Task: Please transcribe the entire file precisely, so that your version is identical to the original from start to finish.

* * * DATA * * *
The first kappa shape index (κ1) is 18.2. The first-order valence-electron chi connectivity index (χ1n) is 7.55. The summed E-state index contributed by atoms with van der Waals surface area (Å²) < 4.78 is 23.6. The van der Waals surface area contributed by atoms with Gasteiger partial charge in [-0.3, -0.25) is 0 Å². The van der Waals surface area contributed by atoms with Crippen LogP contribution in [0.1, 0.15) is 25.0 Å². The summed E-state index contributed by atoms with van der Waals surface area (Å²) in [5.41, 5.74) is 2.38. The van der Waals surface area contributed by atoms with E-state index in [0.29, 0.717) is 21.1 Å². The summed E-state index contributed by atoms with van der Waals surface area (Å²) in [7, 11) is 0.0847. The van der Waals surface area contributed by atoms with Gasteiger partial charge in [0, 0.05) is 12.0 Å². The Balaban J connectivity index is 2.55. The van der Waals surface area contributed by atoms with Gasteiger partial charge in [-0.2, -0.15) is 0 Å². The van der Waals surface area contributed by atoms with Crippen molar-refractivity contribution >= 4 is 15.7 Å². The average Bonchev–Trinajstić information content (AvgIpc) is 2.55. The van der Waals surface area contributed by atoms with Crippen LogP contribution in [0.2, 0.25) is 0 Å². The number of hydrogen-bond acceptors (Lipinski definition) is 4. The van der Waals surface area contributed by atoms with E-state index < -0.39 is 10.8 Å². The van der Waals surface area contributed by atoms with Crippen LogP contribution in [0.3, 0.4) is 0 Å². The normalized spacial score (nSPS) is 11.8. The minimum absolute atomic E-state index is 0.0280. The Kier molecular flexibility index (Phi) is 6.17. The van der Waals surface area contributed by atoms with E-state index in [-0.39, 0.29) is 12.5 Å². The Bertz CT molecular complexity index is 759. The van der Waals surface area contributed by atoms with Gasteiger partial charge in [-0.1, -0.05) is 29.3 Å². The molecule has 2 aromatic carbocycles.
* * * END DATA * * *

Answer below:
The first kappa shape index (κ1) is 18.2. The first-order valence-electron chi connectivity index (χ1n) is 7.55. The summed E-state index contributed by atoms with van der Waals surface area (Å²) < 4.78 is 23.6. The van der Waals surface area contributed by atoms with Gasteiger partial charge in [-0.3, -0.25) is 0 Å². The van der Waals surface area contributed by atoms with Crippen LogP contribution in [0.1, 0.15) is 25.0 Å². The summed E-state index contributed by atoms with van der Waals surface area (Å²) in [5.41, 5.74) is 2.38. The van der Waals surface area contributed by atoms with E-state index in [0.29, 0.717) is 21.1 Å². The summed E-state index contributed by atoms with van der Waals surface area (Å²) in [7, 11) is 0.0847. The van der Waals surface area contributed by atoms with Gasteiger partial charge in [0, 0.05) is 12.0 Å². The Balaban J connectivity index is 2.55. The van der Waals surface area contributed by atoms with Gasteiger partial charge in [-0.2, -0.15) is 0 Å². The van der Waals surface area contributed by atoms with Crippen molar-refractivity contribution >= 4 is 15.7 Å². The average Bonchev–Trinajstić information content (AvgIpc) is 2.55. The van der Waals surface area contributed by atoms with Crippen LogP contribution in [0.2, 0.25) is 0 Å². The number of hydrogen-bond acceptors (Lipinski definition) is 4. The van der Waals surface area contributed by atoms with E-state index < -0.39 is 10.8 Å². The van der Waals surface area contributed by atoms with Crippen LogP contribution in [0.3, 0.4) is 0 Å². The normalized spacial score (nSPS) is 11.8. The minimum absolute atomic E-state index is 0.0280. The Kier molecular flexibility index (Phi) is 6.17. The van der Waals surface area contributed by atoms with E-state index in [-0.39, 0.29) is 12.5 Å². The Bertz CT molecular complexity index is 759. The van der Waals surface area contributed by atoms with Gasteiger partial charge in [-0.1, -0.05) is 29.3 Å². The molecule has 2 aromatic carbocycles.